By Min Yea-Ji and Lee Jihae
Photos = Choi Tae-soon
Incheon | July 22, 2019
A woman in her 30s removes makeup with an ultra-fine particle cleansing device after arriving home from work. She says she used to be afraid that her face would have remnants of her makeup even after washing, but the device has dispelled her fears. After washing her face, she puts on an LED mask for 9-20 minutes, and says she feels like she is taking good care of her skin.
High-tech beauty devices in Korea are emerging as a new force in K-beauty, with small and medium businesses as well as conglomerates vying to get ahead in the growingly competitive sector armed with world-class knowhow.
Among such items, a facial cleansing device removes any ultra-fine particles remaining after face washing, a "galvanic" gizmo facilitates the skin's absorption of cosmetics and a lifting device boosts skin elasticity. The most popular among these is an LED mask that provides UV-free color light therapy.
Kim Il Soo is the CEO of Cellreturn, a startup that developed Korea's first LED mask. In an interview with Korea.net, he explained how foreign markets are responding to such K-beauty devices and his opinion of this sector's prospects. In early July, Cellreturn was the lone Korean LED mask company to be invited to exhibit its products in Stockholm. The Swedish capital held a display of Korean aesthetics-related products to commemorate the 60th anniversary of bilateral ties between Korea and Sweden.
Response to changing K-beauty trends
K-beauty has been characterized by high-quality cosmetics but high-tech devices are now leading the way for the sector.
According to LG Economic Research Institute, the global market for aesthetics products in 2014 was an estimated USD 19.3 billion, with expected annual growth of an average 18.7% and a market value forecast to reach USD 54.1 billion by 2020. Physical stimulation is necessary to keep the skin in a good state, which is achieved by providing the proper nutrients and disposing of waste produced by skin.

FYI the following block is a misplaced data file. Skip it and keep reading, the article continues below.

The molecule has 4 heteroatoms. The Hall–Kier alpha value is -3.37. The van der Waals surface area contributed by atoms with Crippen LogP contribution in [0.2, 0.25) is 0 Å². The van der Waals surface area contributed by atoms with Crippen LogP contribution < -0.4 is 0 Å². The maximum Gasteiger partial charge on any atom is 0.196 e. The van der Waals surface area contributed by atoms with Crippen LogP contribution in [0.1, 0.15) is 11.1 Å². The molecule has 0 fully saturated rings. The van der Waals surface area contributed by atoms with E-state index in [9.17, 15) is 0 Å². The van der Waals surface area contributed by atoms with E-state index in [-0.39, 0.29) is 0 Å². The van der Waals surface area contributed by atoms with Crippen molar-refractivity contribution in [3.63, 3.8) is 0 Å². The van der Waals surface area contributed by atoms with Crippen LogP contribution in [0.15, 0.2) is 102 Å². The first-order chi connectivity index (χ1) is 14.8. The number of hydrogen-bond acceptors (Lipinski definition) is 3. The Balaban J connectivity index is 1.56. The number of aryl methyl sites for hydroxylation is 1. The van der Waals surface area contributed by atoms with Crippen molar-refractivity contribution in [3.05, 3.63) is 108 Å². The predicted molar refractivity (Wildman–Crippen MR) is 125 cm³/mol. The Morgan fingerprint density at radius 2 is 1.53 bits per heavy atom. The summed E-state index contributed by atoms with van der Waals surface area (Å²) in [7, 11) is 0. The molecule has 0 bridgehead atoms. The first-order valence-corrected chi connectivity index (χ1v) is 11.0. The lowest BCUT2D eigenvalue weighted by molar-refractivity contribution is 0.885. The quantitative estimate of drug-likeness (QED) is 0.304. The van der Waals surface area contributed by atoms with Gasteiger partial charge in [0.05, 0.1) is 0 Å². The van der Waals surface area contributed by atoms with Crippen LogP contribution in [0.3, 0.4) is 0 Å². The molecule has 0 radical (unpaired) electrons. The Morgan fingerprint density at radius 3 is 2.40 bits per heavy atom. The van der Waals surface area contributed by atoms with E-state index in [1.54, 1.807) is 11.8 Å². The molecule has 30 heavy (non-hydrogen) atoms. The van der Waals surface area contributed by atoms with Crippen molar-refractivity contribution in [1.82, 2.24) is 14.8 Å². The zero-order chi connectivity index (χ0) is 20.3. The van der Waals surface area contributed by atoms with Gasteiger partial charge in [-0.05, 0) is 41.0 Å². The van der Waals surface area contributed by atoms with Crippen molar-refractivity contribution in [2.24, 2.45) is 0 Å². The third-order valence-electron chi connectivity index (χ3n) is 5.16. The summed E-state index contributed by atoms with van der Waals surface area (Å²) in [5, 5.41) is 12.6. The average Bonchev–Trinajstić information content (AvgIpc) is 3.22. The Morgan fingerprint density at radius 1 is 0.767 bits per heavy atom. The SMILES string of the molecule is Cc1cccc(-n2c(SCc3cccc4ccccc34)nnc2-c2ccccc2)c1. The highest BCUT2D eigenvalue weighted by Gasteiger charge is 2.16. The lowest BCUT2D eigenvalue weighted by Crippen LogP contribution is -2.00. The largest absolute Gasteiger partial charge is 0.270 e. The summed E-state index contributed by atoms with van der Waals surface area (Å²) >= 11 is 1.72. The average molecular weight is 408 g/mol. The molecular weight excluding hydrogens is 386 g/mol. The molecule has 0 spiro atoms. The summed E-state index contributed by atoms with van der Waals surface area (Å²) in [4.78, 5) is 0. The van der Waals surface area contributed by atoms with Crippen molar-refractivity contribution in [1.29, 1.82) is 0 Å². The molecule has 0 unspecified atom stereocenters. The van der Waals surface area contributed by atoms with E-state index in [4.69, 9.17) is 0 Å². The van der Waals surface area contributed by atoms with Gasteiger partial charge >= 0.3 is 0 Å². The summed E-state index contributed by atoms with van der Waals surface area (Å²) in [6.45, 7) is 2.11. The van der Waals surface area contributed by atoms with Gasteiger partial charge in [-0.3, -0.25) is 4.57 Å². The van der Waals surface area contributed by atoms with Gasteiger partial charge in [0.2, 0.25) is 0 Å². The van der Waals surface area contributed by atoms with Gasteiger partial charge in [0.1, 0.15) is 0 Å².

"Our customers can just put on an LED mask on their faces at home instead of visiting a skin care or massage salon. The mask helps skin cells regenerate. Not only customers in Korea but also abroad are increasingly showing interest in our products," Kim said.
"(The masks) have practical functions, save time and reflect the trend of taking care of one's looks."
LED masks emit near-infrared rays that penetrate the skin and are absorbed by mitochondria in cells. This process increases the supply of fibroblasts that boost fiber in skin and produce collagen and elastic fiber, which facilitate the regeneration of skin cells.
Based on this biological process, Kim developed Korea's first LED mask in 2014 and has since increased the near-infrared rays a single mask can emit, as well as improving the masks' exterior designs.
Growing foreign demand
While LED masks see relatively wide use in Korea, they are rare abroad and thus the global market for the product is in its early formative stage. When foreign clients first saw the masks, Kim said, they all expressed responses like "What is this? This is really cool."
And instead of Cellreturn initiating its expansion into overseas markets, a company in Dubai, United Arab Emirates, asked the Korean startup to launch operations in the city. The wife of the company's manager apparently became entranced by the mask after using it. Thus Cellreturn has entered the markets of several countries and is in the process of making a foray in the Middle East.
As a small company, Kim said, Cellreturn is fully utilizing its resources for research and development of LED masks, developing, producing and providing customer service nationwide to enhance product quality and reduce the defective rate. Such efforts attest to the company's belief that "innovation equals survival."
"We're going to utilize innovative technology such as artificial intelligence and continue to improve our products," he added.